The award-winning wine writer Karen MacNeil has a good gimmick going: She applies human personality traits to wines. In various forums she has matched varietials to people based on their non-wine habits (Cabernet Sauvignon drinkers are diplomatic, conservative, and like expensive things), and she has gone so far as to characterize grapes as Hollywood movie stars (Marilyn Monroe is Chardonnay, you see, because both are voluptuous and round).
It’s a fun way to think about these matters, but only up to a point. And that point was reached when MacNeil compared Zinfandel to Richard Dreyfuss: “the guy next door; friendly, open, not quite so tight and pulled together.”
Zinfandel, you must demand satisfaction! To be forever linked to the sweaty star of The Competition and Mr. Holland’s Opus need not stand. You deserve better.
Zin (as the grape is known to its friends and detractors alike) does tend to inspire flights of fancy on the part of writers. Grown almost solely in California, it tends toward the jammy, the exuberant, the uncomplicated. It’s a grape that beginners can frequently identify in a blind tasting—it stands out in a room.
The average Zin is a great match for barbecue or a steak, and doesn’t require too much brainpower: The up-front fruit immediately satisfies and somehow closes off further consideration. You wouldn’t debate a Michael Bay movie right? (Oops, there I go with a pop culture comparison.)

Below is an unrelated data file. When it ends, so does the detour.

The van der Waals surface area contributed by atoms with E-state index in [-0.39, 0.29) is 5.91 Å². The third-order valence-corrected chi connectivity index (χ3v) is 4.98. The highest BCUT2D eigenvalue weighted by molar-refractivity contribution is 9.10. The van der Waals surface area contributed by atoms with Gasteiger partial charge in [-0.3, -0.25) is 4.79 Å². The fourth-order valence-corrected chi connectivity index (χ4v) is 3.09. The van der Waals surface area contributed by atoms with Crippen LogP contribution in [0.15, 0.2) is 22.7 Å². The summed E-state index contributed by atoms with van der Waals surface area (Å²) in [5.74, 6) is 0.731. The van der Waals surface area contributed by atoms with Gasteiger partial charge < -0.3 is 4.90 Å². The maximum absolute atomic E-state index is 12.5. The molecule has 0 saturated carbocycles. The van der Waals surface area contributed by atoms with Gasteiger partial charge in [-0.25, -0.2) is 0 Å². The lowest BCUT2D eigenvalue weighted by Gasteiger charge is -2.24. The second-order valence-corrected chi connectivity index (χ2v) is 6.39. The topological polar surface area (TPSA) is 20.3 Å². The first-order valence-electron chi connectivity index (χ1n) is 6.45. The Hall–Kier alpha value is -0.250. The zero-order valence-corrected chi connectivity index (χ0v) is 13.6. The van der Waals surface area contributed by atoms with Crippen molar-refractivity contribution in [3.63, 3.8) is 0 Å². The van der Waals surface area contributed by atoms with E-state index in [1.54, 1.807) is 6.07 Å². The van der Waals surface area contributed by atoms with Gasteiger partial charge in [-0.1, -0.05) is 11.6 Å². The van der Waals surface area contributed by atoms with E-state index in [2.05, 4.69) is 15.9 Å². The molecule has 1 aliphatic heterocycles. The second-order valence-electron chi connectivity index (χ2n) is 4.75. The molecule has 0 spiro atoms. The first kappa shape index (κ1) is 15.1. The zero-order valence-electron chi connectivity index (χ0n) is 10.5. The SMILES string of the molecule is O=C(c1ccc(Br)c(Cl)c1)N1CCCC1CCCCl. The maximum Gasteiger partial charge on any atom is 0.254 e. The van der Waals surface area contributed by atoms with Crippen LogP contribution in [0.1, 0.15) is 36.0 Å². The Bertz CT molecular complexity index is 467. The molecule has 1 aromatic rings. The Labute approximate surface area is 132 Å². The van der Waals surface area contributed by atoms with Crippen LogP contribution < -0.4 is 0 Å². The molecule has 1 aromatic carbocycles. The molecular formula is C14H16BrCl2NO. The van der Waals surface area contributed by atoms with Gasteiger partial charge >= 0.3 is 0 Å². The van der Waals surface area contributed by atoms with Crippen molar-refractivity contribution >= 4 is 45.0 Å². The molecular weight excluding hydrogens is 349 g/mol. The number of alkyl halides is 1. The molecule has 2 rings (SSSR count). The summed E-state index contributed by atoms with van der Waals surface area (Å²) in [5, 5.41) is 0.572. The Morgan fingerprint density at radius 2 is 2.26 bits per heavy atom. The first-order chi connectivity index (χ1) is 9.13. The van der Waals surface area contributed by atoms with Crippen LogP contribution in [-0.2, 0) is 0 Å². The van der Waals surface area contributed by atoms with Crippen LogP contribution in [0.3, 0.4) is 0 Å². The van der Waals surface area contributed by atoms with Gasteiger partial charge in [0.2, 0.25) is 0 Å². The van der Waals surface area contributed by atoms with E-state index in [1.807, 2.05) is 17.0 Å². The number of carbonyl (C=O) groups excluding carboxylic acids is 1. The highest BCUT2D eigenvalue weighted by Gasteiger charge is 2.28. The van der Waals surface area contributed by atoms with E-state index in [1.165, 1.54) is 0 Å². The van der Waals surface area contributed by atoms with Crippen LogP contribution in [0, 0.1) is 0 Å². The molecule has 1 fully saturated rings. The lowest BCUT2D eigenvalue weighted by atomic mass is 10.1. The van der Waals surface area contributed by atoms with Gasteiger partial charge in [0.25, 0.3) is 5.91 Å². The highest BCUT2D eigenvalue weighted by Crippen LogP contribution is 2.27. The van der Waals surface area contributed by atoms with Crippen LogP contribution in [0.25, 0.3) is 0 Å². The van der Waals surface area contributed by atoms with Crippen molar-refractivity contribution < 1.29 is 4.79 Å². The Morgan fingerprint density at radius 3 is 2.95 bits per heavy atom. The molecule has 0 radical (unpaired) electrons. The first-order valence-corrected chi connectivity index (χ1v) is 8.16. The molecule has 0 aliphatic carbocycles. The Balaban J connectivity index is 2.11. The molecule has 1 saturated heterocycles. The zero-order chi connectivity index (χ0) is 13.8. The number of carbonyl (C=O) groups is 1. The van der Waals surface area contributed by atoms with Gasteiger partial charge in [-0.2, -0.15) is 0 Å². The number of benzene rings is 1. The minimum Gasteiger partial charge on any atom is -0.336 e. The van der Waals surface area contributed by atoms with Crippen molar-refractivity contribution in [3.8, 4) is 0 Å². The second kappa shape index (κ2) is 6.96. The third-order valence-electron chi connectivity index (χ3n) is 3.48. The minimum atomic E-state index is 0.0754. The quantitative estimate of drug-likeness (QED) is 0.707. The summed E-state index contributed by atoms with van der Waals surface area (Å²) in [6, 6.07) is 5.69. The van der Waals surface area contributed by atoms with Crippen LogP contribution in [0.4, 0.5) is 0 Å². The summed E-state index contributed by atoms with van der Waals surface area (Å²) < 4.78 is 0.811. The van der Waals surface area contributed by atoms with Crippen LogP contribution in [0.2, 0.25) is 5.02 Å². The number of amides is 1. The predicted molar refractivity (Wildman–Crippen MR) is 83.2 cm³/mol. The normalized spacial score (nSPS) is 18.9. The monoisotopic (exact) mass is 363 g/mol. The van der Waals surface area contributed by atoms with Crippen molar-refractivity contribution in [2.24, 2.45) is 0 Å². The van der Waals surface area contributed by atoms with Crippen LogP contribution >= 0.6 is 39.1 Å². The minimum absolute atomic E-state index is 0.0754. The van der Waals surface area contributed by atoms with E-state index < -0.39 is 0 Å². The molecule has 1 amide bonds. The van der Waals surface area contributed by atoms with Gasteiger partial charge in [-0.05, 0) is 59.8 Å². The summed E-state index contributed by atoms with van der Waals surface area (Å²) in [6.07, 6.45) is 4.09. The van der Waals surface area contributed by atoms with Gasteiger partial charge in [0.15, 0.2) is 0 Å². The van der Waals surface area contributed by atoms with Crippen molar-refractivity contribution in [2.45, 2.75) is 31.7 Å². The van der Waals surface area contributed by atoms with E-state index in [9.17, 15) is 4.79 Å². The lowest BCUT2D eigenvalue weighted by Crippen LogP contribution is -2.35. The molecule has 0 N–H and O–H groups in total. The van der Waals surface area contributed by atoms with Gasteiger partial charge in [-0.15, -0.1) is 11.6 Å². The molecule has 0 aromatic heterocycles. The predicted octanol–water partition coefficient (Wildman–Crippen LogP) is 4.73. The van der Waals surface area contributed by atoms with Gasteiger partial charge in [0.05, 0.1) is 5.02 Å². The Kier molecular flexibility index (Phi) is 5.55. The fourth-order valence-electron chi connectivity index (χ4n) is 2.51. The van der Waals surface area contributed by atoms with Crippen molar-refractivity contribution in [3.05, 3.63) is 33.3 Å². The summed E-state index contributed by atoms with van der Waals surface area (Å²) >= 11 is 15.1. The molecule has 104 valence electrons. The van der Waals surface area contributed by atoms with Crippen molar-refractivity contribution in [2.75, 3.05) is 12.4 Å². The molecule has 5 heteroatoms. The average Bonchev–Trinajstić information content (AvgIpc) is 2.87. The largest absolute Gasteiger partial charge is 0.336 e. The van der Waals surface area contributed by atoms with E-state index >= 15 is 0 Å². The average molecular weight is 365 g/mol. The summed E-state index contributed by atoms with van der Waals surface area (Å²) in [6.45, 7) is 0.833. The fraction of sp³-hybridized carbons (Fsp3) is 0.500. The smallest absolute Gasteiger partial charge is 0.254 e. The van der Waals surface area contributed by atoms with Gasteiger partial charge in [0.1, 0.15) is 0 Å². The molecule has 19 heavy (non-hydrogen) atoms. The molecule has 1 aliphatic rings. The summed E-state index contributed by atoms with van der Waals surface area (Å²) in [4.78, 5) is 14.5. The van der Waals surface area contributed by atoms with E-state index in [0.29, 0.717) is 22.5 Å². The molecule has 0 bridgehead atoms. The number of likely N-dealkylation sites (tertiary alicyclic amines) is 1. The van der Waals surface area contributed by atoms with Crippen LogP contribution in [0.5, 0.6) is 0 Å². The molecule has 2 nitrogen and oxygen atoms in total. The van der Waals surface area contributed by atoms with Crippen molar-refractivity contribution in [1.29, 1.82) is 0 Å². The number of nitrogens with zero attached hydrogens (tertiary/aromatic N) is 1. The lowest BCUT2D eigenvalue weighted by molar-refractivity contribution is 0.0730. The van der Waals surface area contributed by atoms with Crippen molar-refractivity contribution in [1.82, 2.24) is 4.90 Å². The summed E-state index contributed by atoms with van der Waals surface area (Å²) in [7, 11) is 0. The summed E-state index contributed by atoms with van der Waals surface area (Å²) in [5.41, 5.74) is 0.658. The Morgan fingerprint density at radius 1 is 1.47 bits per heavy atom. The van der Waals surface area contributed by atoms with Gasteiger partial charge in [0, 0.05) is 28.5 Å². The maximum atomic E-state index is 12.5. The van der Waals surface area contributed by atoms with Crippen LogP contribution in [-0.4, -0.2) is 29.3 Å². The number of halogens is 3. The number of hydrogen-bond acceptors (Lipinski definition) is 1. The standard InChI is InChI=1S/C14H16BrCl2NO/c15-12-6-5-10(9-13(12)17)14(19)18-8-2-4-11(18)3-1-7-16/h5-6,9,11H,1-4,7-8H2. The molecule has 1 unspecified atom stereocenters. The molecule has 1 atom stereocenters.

But I’ve never been interested in average wines, so last month I tasted 15 above-average Zins, and found a few I could crow about. Turns out Zinfandel can have polish and sophistication, too, especially when harvested from a single well-tended vineyard, as in these three remarkable bottles.
Mazzocco Winery is a family-owned business in Sonoma—the county that is home to most Zinfandels, and certainly to the best of them—and they are turning out some serious vino. Mazzocco Winery Sonoma Maple Vineyard 2005 ($36) is a big sweet wine rich in black cherry and pepper flavors. Incredibly, it has 16.8 percent alcohol—an absolutely huge number (13.5 to 16 percent is the norm for most reds) and one in a zone that I’m generally opposed to, because it unbalances most wines. But the winemaker got away with it here; it doesn’t seem steroided at all, but rather exudes a subtle power. A neat trick.
Dashe Cellars, another Sonoma Zin specialist, has been honing the art of single-vineyard creations for a dozen years now, and it’s paying off. The wines are made by Michael and Anne Dashe, a husband-and-wife team who draw on both their California experience and Anne’s winemaking education in Bordeaux.
Dashe Cellars Dry Creek Valley Florence Vineyard Zinfandel 2005 ($32) is the first wine they’ve made from this plot of land, and it’s a winner: a bouquet of roses on the nose (unusual for Zin) and tons of ripe (but not exactly sweet) raspberry and blueberry notes.
It’s equaled by the spicy, potpourri-scented Dashe Cellars Louvau Vineyard Old Vines Zinfandel 2005 ($32), a classic example of what vines with age can do. These ancient plants produce grapes that create an intense wine with a dusty, spicy edge and plenty of black fruit. It’s quite classy and symmetrical, but still sexy—in a weak moment I’d be tempted to say it’s like the shy librarian who one day lets her hair down, and then all of a sudden…
Lucky for me, I’m not prone to that kind of metaphor.
Ted Loos, executive editor of Art+Auction magazine, is the former features editor of Wine Spectator and has written on wine for Bon Appétit, Town & Country, and many other publications. He's the author of Town & Country Wine Companion: A Tasting Guide and Journal (Hearst Books; $12.95), published in fall 2007. "In the Cellar" appears on ARTINFO every other Wednesday.